Nicolas Roeg's mystical masterpiece chronicles the physical, spiritual, and emotional journey of a sister and brother abandoned in the harsh Australian outback. Joining an Aborigine boy on his walkabout-a tribal initiation... more » into manhood-these modern children pass from innocence into experience as they are thrust from the comforts of civilization into the savagery of the natural world.« less
"A very unusual film for its time, Walkabout combines many themes in what is ostensibly a tale of survival in the Australian outback. I suppose it was a bit too racy for American audiences as Roeg focuses lovingly on a young nubile Jenny Augutter but that would be missing the point of this movie which contrasts the sterile life of a young British girl and boy with an Aborigine man-child.The film depicts the initial bleakness of the Australian desert which the two children find themselves thrust into after the father mysteriously chooses to commit suicide, but eventually shows the immense diversity of the outback as the young Aborigine leads the lost children back to civilization. Roeg uses a variety of cinematic techniques to paste together his poetic vision, ultimately developing the sexual tension between Agutter and the Aborigine, culminating in a fateful courting ritual which Agutter appears oblivious too. However, the star of the movie is the little boy, Luc Roeg, who forms a very special bond with the Aborigine.The film may be too much to handle for small children, but it is ideal for teenagers, as it will give them a very different experience from the run-of-the-mill teen movies that proliferate in the video stores. Don't fret over the R rating, as the nudity is fleeting and treated in a very respectful way. In Britain, the rating is 12 for young teenagers."
Thank you again, Criterion
Marc A. Coignard | Denver, CO United States | 08/13/2005
(5 out of 5 stars)
"In Gus Van Sant's Elephant, we follow several teenagers around for half a day, with little or no dialogue, and with nothing to connect us to the characters. We watch a father drive his kid to school, drunk. We watch three girls vomit in the bathroom after eating lunch. We watch two teenagers shoot up the school, ala Columbine, all without any given reason. That film won the Golden Palm and Best Director awards at the Cannes Film Festival. Although I was not a fan of the film at all, in fact I was disgusted by it, I have learned to understand why Van Sant chose to shoot his film the way he did; little or not plot, and no back story for the characters, and little audience interaction with the characters.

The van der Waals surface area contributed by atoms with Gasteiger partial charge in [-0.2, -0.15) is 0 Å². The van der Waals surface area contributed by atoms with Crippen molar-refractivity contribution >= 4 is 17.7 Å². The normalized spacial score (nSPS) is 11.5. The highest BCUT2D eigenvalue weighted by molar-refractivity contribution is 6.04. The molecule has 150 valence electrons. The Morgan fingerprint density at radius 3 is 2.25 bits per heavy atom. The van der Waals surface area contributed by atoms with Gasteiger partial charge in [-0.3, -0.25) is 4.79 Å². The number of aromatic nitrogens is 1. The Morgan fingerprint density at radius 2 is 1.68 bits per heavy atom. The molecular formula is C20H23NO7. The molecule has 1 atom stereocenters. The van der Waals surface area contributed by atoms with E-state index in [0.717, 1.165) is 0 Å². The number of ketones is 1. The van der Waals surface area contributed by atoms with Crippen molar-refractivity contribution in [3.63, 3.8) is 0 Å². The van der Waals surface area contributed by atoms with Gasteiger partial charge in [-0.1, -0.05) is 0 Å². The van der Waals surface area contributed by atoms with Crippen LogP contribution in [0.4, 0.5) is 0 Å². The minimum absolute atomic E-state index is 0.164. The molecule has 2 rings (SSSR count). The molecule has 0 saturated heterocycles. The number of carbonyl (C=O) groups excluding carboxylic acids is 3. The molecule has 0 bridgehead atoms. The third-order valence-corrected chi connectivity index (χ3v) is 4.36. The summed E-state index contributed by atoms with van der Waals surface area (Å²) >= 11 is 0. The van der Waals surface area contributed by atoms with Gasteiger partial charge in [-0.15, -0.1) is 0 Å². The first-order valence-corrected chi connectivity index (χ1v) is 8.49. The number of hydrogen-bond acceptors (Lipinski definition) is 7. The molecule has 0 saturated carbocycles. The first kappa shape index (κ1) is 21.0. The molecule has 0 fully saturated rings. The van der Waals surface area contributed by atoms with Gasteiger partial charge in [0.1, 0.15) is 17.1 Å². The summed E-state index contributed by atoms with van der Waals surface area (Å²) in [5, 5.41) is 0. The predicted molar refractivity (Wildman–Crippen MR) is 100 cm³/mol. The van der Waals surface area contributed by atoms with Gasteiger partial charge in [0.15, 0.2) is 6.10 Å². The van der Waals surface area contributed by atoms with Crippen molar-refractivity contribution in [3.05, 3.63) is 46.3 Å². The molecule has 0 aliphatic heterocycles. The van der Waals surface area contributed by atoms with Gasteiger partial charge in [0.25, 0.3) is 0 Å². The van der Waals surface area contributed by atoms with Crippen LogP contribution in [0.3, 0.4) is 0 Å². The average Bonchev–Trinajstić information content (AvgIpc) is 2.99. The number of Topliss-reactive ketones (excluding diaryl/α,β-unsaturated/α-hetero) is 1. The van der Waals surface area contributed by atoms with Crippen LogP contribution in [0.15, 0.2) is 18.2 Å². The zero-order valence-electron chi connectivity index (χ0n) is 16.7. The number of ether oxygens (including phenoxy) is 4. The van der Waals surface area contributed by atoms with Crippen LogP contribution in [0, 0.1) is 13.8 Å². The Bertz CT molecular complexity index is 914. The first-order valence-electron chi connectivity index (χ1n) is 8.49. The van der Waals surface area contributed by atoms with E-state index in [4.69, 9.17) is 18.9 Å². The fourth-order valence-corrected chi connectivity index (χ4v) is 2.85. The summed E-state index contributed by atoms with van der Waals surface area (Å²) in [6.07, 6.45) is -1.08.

Walkabout is somewhat similar to the style that Van Sant used in Elephant, and reportadley also in his films Gerry and Last Days, but it was done over 30 years prior. Its a beautiful film, told quite simply, over the course of an unkwown number of days. We get to know the characters, but not through back story, or by seeing them in their daily lives. The only thing we know about either one of them (the 14 year old girl and her six or seven year old brother) is that they are English living in Australia, and both attend prep-school...and even this is an assumption based on their language and uniforms, not on anything the film really tells us.
The story, as told in every review, is about how the two are mystreriously brought to the outback by their father, who then tries to kill them, and then kills himself. They are close to death as they wander through the desert, until a young Aborigine boy of 16 sees them and essentially rescues them.
One reviewer complains that nothing happens. I disagree, plenty happens. Its random, as is nature, and nature is where these characters exist in this film. Not alot is explained to us, nor do I think we are supposed to figure alot out. We are supposed to watch, and see things as the characters see them. I loved the way the film juxtapozed the Aborigine with the civilized world. There is a harsh, yet amazing scene, where the Aborigine has killed a kangaroo and is cutting it up. The scene is intercut with scenes of a butcher hacking up meat in his butcher shop. Although it seems random at first, when viewed in the rest of the film, it fits in perfectly in the movie's method of comparing the similarites, despite the obvious differences, between the two cultures.
As Roger Ebert pointed out in his The Great Movies II, communication is also a major subject of study in this film--meaning, there hardly is any. The boy is somehow able to get through to the Aborigine, but the girl maintains her distance, probably by choice. She was brought up upper-class, and no doubt that is the lifestyle she enjoys. The Aborigine is no better. He speaks his language throughout the film, as if the two English could understand him. It doens't matter to him that they can't. Neither side is innocent of close-mindedness in this respect.